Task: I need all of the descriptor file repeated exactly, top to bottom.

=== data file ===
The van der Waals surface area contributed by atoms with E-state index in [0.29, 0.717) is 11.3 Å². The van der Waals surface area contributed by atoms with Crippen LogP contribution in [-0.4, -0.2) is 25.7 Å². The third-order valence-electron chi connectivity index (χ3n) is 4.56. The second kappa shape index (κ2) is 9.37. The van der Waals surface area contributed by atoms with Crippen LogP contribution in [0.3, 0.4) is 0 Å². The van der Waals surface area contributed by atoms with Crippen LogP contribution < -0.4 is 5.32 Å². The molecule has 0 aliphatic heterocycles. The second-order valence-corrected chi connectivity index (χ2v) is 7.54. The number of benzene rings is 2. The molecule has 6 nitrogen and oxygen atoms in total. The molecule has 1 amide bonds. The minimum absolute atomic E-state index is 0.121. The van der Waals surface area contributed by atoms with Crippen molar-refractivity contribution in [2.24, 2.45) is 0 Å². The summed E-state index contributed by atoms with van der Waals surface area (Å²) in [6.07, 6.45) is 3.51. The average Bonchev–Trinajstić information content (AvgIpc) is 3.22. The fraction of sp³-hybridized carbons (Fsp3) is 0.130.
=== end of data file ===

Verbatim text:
The van der Waals surface area contributed by atoms with E-state index in [0.29, 0.717) is 11.3 Å². The van der Waals surface area contributed by atoms with Crippen LogP contribution in [-0.4, -0.2) is 25.7 Å². The third-order valence-electron chi connectivity index (χ3n) is 4.56. The second kappa shape index (κ2) is 9.37. The van der Waals surface area contributed by atoms with Crippen LogP contribution in [0.3, 0.4) is 0 Å². The van der Waals surface area contributed by atoms with Crippen LogP contribution < -0.4 is 5.32 Å². The molecule has 0 aliphatic heterocycles. The second-order valence-corrected chi connectivity index (χ2v) is 7.54. The number of benzene rings is 2. The molecule has 6 nitrogen and oxygen atoms in total. The molecule has 1 amide bonds. The minimum absolute atomic E-state index is 0.121. The van der Waals surface area contributed by atoms with Crippen molar-refractivity contribution in [2.24, 2.45) is 0 Å². The summed E-state index contributed by atoms with van der Waals surface area (Å²) in [6.07, 6.45) is 3.51. The average Bonchev–Trinajstić information content (AvgIpc) is 3.22. The fraction of sp³-hybridized carbons (Fsp3) is 0.130.